Francine R. Kaufman, MD
One of America’s foremost pediatric endocrinologists, Francine R. Kaufman, MD, is a director, volunteer faculty member and former head of the Center for Endocrinology, Diabetes and Metabolism. In May 2009, Dr. Kaufman became chief medical officer and vice president of Global Diabetes for Medtronic, Inc. Dr. Kaufman is also distinguished emerita professor of Pediatrics and Communications at the Keck School of Medicine and the Annenberg School of Communications of the University of Southern California. Dr. Kaufman continues to see patients as an attending physician at Children’s Hospital Los Angeles.
Dr. Kaufman was elected as a member of the Institute of Medicine of the National Academies at its annual meeting in October 2005 at the National Academy of Sciences in Washington, D.C. She is a diplomat of the American Board of Pediatrics and is board-certified in pediatric endocrinology and metabolism.
Dr. Kaufman has published more than 140 peer-reviewed publications, as well as more than 90 other articles (non peer-reviewed). She is the author of more than 40 book chapters and books. In 2005, her book, Diabesity, was published by Bantam to critical acclaim. Cable News Network’s Wolf Blitzer has said of the book, “Incredibly important…Francine Kaufman will save lives.” James R. Gavin, MD, PhD, chair of the National Diabetes Education Program, has said, “A compelling combination of medical insight and Fran Kaufman’s special passion for ways to prevent this devastating epidemic.” Kelly D. Brownell, PhD, author of “Food Fight” and Director of the Yale Center for Eating and Weight Disorders, has said, “A gem…coupling insightful analysis with creative recommendations for what might be done.”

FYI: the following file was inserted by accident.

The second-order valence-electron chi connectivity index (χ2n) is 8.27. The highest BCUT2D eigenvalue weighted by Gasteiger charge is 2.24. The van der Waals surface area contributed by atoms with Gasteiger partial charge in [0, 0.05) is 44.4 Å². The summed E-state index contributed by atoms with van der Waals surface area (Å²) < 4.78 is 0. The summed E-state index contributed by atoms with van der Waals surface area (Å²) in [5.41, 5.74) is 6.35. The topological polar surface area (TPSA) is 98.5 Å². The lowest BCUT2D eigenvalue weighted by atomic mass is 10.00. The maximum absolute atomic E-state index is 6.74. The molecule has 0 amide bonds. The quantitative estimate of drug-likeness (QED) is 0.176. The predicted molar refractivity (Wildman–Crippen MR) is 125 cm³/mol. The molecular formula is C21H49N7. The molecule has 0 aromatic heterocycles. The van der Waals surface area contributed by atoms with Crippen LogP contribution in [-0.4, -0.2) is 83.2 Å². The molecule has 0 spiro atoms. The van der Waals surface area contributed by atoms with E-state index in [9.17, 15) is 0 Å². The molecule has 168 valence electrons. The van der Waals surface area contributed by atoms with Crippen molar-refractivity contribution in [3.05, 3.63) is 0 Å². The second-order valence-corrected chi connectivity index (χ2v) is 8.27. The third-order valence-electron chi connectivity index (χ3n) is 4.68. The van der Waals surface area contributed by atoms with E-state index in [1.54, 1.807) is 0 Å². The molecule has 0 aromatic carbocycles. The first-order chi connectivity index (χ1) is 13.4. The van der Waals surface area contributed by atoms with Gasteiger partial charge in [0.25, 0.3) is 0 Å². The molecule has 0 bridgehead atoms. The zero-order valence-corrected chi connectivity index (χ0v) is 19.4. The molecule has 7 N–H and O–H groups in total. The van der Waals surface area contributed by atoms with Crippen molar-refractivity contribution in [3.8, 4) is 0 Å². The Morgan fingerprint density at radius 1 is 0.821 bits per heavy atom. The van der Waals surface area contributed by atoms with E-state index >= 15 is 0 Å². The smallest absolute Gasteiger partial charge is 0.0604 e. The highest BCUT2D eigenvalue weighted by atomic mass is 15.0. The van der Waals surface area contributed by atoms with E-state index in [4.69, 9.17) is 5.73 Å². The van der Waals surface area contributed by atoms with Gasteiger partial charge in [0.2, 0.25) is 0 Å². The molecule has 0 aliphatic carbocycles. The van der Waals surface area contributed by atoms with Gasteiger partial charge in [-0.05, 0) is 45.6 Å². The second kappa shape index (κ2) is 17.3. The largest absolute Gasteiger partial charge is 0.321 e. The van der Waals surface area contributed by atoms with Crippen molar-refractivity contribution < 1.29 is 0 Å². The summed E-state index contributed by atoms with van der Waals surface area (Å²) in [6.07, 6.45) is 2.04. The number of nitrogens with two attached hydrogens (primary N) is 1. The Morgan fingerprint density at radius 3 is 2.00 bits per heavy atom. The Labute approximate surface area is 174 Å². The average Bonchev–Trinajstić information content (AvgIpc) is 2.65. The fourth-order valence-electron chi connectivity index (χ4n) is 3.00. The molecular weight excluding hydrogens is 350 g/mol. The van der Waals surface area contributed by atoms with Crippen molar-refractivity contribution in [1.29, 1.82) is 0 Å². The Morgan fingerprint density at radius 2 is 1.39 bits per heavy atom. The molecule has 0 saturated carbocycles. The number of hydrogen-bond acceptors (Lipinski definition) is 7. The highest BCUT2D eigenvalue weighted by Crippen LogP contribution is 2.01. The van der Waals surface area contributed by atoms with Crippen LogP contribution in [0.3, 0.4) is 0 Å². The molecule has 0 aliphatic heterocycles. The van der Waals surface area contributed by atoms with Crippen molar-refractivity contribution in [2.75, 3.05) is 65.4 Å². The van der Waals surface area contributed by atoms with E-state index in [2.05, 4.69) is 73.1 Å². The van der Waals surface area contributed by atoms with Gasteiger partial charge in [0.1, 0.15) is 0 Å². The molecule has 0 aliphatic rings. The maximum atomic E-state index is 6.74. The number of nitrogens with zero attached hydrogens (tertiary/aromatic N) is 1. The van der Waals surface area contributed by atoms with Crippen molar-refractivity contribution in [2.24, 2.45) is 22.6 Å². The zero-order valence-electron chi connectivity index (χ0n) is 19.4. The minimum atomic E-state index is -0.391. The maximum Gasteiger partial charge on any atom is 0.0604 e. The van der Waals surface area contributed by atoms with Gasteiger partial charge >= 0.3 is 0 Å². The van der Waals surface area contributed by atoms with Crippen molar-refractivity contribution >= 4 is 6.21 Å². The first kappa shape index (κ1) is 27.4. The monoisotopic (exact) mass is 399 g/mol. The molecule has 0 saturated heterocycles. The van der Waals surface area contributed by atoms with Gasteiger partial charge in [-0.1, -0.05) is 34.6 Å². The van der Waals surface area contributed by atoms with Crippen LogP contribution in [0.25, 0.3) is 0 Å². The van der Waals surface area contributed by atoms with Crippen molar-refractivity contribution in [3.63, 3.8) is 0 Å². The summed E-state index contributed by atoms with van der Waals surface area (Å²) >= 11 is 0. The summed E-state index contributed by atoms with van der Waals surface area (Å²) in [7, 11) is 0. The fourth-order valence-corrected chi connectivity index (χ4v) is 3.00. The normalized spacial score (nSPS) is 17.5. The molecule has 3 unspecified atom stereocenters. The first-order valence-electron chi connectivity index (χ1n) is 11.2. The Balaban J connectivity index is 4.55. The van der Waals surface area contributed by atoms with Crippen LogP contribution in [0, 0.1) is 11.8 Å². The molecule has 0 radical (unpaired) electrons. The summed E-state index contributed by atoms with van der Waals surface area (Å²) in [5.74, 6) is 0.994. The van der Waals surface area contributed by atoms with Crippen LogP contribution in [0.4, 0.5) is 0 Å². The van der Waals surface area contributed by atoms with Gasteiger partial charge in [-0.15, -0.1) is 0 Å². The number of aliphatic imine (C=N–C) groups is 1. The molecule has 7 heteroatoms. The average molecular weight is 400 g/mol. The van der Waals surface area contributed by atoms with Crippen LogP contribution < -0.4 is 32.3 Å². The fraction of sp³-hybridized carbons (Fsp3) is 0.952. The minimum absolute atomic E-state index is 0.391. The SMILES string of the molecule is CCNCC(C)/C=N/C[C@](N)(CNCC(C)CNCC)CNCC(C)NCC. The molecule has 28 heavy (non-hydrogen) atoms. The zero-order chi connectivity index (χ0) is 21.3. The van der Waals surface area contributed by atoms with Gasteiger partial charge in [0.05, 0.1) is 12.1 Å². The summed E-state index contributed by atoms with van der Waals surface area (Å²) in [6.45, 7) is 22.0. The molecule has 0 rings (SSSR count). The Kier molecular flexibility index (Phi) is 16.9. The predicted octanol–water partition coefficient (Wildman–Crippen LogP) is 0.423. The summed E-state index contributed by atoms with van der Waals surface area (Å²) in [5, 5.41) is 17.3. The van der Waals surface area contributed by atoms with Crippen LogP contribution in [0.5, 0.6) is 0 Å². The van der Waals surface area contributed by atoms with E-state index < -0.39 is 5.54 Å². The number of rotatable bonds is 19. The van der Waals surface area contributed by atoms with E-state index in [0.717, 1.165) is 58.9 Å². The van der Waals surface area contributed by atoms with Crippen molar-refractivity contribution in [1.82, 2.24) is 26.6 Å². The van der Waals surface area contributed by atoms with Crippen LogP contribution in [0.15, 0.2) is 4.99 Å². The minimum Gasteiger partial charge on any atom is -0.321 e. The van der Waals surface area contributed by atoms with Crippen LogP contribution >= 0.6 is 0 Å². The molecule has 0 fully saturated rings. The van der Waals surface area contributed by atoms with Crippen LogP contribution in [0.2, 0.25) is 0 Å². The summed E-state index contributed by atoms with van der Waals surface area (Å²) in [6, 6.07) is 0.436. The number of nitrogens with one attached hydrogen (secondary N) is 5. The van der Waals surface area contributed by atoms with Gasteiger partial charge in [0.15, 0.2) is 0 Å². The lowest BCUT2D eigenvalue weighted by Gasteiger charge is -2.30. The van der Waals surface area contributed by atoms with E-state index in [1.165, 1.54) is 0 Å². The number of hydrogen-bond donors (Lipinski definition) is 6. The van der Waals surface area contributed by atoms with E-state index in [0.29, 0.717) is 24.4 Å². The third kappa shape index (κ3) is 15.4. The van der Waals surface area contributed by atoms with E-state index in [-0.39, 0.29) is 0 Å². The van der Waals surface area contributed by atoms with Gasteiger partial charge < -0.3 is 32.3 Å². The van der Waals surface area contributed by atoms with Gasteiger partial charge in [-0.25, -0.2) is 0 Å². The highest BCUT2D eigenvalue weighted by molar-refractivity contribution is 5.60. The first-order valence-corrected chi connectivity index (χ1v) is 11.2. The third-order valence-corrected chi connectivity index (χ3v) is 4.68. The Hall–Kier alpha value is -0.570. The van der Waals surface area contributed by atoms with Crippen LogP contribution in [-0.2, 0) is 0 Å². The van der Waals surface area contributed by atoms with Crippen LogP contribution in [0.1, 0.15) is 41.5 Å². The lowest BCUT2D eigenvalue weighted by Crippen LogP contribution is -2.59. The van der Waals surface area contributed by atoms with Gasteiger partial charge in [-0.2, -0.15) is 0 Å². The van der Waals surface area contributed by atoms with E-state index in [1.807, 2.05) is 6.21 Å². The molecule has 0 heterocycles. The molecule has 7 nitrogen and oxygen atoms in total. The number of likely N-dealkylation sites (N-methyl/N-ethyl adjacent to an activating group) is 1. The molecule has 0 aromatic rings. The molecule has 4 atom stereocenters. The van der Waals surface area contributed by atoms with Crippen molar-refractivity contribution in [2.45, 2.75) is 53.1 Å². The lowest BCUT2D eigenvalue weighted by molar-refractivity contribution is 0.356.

Dr. Kaufman was Chair of the National Institutes of Health(NIH) Funded Studies to Treat (the TODAY Trial) or Prevent (the HEALTHY trial) Type 2 Diabetes in Youth (STOPP-T2). She was a principal investigator of TrialNet, a multinational consortium evaluating ways to prevent Type 1 diabetes, funded by the NIH. Her research interests include Type 1 diabetes mellitus, Type 2 diabetes, galactosemia, bone mineralization, ambiguous genitalia, patterns of growth hormone secretion and growth failure, androgen metabolism in human skin, endocrine manifestations of childhood AIDS, optic nerve hypoplasia/septo optic dysplacia, and hypopituitarism and homocysteine metabolism.